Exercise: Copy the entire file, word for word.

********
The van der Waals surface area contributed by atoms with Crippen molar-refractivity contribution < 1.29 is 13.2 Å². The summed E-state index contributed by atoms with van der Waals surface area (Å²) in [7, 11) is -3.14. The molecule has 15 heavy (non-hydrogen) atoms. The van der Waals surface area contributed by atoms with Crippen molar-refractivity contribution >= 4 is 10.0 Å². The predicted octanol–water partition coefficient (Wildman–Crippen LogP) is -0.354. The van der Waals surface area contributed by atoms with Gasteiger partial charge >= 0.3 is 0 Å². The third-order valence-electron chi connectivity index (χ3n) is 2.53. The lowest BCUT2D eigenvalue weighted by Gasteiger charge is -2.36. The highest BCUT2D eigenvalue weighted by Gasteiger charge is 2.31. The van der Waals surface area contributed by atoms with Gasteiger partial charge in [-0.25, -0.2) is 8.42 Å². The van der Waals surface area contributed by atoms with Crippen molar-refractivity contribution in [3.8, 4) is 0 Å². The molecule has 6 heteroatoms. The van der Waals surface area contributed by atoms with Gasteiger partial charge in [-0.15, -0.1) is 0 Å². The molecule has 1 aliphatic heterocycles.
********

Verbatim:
The van der Waals surface area contributed by atoms with Crippen molar-refractivity contribution < 1.29 is 13.2 Å². The summed E-state index contributed by atoms with van der Waals surface area (Å²) in [7, 11) is -3.14. The molecule has 15 heavy (non-hydrogen) atoms. The van der Waals surface area contributed by atoms with Crippen molar-refractivity contribution >= 4 is 10.0 Å². The predicted octanol–water partition coefficient (Wildman–Crippen LogP) is -0.354. The van der Waals surface area contributed by atoms with Gasteiger partial charge >= 0.3 is 0 Å². The third-order valence-electron chi connectivity index (χ3n) is 2.53. The lowest BCUT2D eigenvalue weighted by Gasteiger charge is -2.36. The highest BCUT2D eigenvalue weighted by Gasteiger charge is 2.31. The van der Waals surface area contributed by atoms with Gasteiger partial charge in [-0.25, -0.2) is 8.42 Å². The van der Waals surface area contributed by atoms with Crippen molar-refractivity contribution in [3.8, 4) is 0 Å². The molecule has 6 heteroatoms. The van der Waals surface area contributed by atoms with Gasteiger partial charge in [-0.15, -0.1) is 0 Å². The molecule has 1 aliphatic heterocycles.